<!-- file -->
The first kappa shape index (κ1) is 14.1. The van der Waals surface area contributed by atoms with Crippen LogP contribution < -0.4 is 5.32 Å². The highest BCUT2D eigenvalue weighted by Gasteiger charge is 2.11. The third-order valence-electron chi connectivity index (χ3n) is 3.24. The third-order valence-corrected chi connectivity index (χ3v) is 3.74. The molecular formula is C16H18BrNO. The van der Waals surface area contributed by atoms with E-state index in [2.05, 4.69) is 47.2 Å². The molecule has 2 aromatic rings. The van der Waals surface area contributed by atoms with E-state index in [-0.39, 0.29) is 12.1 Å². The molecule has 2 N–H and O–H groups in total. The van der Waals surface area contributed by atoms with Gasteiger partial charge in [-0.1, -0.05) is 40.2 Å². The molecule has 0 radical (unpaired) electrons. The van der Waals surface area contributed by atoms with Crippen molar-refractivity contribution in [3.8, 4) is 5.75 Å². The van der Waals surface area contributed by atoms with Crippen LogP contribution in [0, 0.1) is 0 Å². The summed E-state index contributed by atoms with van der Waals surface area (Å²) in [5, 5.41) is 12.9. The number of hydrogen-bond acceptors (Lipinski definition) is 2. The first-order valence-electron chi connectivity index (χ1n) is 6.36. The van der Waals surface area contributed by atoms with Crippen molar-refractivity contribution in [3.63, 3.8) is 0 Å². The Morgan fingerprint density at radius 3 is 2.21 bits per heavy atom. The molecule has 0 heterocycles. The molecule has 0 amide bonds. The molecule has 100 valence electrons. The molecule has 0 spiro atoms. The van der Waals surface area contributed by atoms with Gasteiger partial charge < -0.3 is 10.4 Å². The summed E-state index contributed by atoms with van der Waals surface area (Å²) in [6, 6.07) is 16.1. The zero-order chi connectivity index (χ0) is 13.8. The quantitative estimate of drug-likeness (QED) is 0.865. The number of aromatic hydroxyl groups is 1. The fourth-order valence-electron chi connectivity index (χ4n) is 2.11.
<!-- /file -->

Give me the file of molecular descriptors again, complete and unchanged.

The first kappa shape index (κ1) is 14.1. The van der Waals surface area contributed by atoms with Crippen LogP contribution < -0.4 is 5.32 Å². The highest BCUT2D eigenvalue weighted by Gasteiger charge is 2.11. The third-order valence-electron chi connectivity index (χ3n) is 3.24. The third-order valence-corrected chi connectivity index (χ3v) is 3.74. The molecular formula is C16H18BrNO. The van der Waals surface area contributed by atoms with E-state index in [2.05, 4.69) is 47.2 Å². The molecule has 2 aromatic rings. The van der Waals surface area contributed by atoms with E-state index in [-0.39, 0.29) is 12.1 Å². The molecule has 2 N–H and O–H groups in total. The van der Waals surface area contributed by atoms with Gasteiger partial charge in [-0.1, -0.05) is 40.2 Å². The molecule has 0 radical (unpaired) electrons. The van der Waals surface area contributed by atoms with Crippen molar-refractivity contribution in [3.8, 4) is 5.75 Å². The van der Waals surface area contributed by atoms with Crippen LogP contribution in [0, 0.1) is 0 Å². The summed E-state index contributed by atoms with van der Waals surface area (Å²) in [5, 5.41) is 12.9. The number of hydrogen-bond acceptors (Lipinski definition) is 2. The first-order valence-electron chi connectivity index (χ1n) is 6.36. The van der Waals surface area contributed by atoms with Crippen molar-refractivity contribution in [3.63, 3.8) is 0 Å². The Morgan fingerprint density at radius 3 is 2.21 bits per heavy atom. The molecule has 0 heterocycles. The molecule has 0 amide bonds. The molecule has 100 valence electrons. The molecule has 0 spiro atoms. The van der Waals surface area contributed by atoms with Gasteiger partial charge < -0.3 is 10.4 Å². The summed E-state index contributed by atoms with van der Waals surface area (Å²) in [6, 6.07) is 16.1. The zero-order chi connectivity index (χ0) is 13.8. The quantitative estimate of drug-likeness (QED) is 0.865. The number of aromatic hydroxyl groups is 1. The fourth-order valence-electron chi connectivity index (χ4n) is 2.11.